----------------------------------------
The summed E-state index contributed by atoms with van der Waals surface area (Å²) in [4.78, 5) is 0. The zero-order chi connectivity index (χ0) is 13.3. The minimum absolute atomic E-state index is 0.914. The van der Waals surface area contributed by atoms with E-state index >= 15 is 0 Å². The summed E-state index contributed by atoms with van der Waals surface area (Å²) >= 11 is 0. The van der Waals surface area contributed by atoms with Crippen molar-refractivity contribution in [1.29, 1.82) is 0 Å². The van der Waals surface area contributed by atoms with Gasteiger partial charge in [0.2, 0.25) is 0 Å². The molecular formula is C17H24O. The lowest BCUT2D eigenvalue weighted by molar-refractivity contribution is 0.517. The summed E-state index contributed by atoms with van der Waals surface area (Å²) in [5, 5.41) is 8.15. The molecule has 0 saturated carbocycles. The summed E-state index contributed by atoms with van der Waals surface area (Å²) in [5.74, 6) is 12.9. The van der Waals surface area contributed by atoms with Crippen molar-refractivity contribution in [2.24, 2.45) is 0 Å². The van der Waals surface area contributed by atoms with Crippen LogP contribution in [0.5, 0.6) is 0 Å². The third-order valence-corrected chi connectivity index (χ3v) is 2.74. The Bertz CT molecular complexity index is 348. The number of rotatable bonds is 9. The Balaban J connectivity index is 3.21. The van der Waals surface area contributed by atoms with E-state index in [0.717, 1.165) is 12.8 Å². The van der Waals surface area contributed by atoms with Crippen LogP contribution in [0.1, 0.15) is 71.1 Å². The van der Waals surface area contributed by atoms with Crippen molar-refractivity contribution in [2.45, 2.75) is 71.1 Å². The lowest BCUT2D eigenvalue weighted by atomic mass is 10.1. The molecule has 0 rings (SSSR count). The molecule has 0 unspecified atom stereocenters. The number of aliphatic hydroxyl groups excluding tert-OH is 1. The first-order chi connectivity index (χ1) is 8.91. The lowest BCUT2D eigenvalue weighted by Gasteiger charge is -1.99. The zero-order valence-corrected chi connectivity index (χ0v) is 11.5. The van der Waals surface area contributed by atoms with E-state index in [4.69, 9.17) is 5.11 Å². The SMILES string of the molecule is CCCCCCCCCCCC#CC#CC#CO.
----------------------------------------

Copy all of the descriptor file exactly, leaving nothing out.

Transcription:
The summed E-state index contributed by atoms with van der Waals surface area (Å²) in [4.78, 5) is 0. The zero-order chi connectivity index (χ0) is 13.3. The minimum absolute atomic E-state index is 0.914. The van der Waals surface area contributed by atoms with E-state index >= 15 is 0 Å². The summed E-state index contributed by atoms with van der Waals surface area (Å²) >= 11 is 0. The van der Waals surface area contributed by atoms with Crippen molar-refractivity contribution in [1.29, 1.82) is 0 Å². The van der Waals surface area contributed by atoms with Gasteiger partial charge in [0.2, 0.25) is 0 Å². The molecular formula is C17H24O. The lowest BCUT2D eigenvalue weighted by molar-refractivity contribution is 0.517. The summed E-state index contributed by atoms with van der Waals surface area (Å²) in [5, 5.41) is 8.15. The molecule has 0 saturated carbocycles. The summed E-state index contributed by atoms with van der Waals surface area (Å²) in [5.74, 6) is 12.9. The van der Waals surface area contributed by atoms with Crippen molar-refractivity contribution in [2.24, 2.45) is 0 Å². The van der Waals surface area contributed by atoms with Crippen LogP contribution in [0.5, 0.6) is 0 Å². The third-order valence-corrected chi connectivity index (χ3v) is 2.74. The Bertz CT molecular complexity index is 348. The number of rotatable bonds is 9. The Balaban J connectivity index is 3.21. The van der Waals surface area contributed by atoms with E-state index in [0.717, 1.165) is 12.8 Å². The van der Waals surface area contributed by atoms with Crippen LogP contribution in [0.1, 0.15) is 71.1 Å². The van der Waals surface area contributed by atoms with Crippen molar-refractivity contribution in [2.45, 2.75) is 71.1 Å². The lowest BCUT2D eigenvalue weighted by atomic mass is 10.1. The molecule has 0 rings (SSSR count). The molecule has 0 unspecified atom stereocenters. The number of aliphatic hydroxyl groups excluding tert-OH is 1. The first-order chi connectivity index (χ1) is 8.91. The lowest BCUT2D eigenvalue weighted by Gasteiger charge is -1.99. The zero-order valence-corrected chi connectivity index (χ0v) is 11.5. The van der Waals surface area contributed by atoms with E-state index in [4.69, 9.17) is 5.11 Å². The SMILES string of the molecule is CCCCCCCCCCCC#CC#CC#CO.